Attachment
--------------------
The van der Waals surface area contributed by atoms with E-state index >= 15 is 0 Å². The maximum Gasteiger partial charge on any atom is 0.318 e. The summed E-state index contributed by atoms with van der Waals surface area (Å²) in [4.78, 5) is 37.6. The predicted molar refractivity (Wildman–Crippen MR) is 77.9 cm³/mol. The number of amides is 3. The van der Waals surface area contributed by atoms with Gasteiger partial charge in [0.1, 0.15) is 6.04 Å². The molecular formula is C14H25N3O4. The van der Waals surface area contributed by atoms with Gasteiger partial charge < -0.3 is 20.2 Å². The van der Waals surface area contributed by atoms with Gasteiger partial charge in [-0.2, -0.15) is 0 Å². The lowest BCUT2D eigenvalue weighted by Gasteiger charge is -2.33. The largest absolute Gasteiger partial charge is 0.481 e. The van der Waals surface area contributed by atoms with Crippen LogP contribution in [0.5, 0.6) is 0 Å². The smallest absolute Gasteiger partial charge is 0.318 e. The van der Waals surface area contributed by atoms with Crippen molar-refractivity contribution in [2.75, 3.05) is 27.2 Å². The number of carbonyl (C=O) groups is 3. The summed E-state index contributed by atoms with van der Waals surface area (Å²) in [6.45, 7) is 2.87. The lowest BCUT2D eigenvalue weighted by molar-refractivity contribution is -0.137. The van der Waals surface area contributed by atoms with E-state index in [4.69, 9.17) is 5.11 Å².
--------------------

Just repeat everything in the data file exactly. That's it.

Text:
The van der Waals surface area contributed by atoms with E-state index >= 15 is 0 Å². The maximum Gasteiger partial charge on any atom is 0.318 e. The summed E-state index contributed by atoms with van der Waals surface area (Å²) in [4.78, 5) is 37.6. The predicted molar refractivity (Wildman–Crippen MR) is 77.9 cm³/mol. The number of amides is 3. The van der Waals surface area contributed by atoms with Gasteiger partial charge in [0.1, 0.15) is 6.04 Å². The molecular formula is C14H25N3O4. The van der Waals surface area contributed by atoms with Gasteiger partial charge < -0.3 is 20.2 Å². The van der Waals surface area contributed by atoms with Gasteiger partial charge in [-0.2, -0.15) is 0 Å². The lowest BCUT2D eigenvalue weighted by Gasteiger charge is -2.33. The largest absolute Gasteiger partial charge is 0.481 e. The van der Waals surface area contributed by atoms with Crippen LogP contribution in [0.5, 0.6) is 0 Å². The smallest absolute Gasteiger partial charge is 0.318 e. The van der Waals surface area contributed by atoms with Crippen molar-refractivity contribution in [2.75, 3.05) is 27.2 Å². The number of carbonyl (C=O) groups is 3. The summed E-state index contributed by atoms with van der Waals surface area (Å²) in [6.45, 7) is 2.87. The lowest BCUT2D eigenvalue weighted by molar-refractivity contribution is -0.137. The van der Waals surface area contributed by atoms with E-state index in [4.69, 9.17) is 5.11 Å².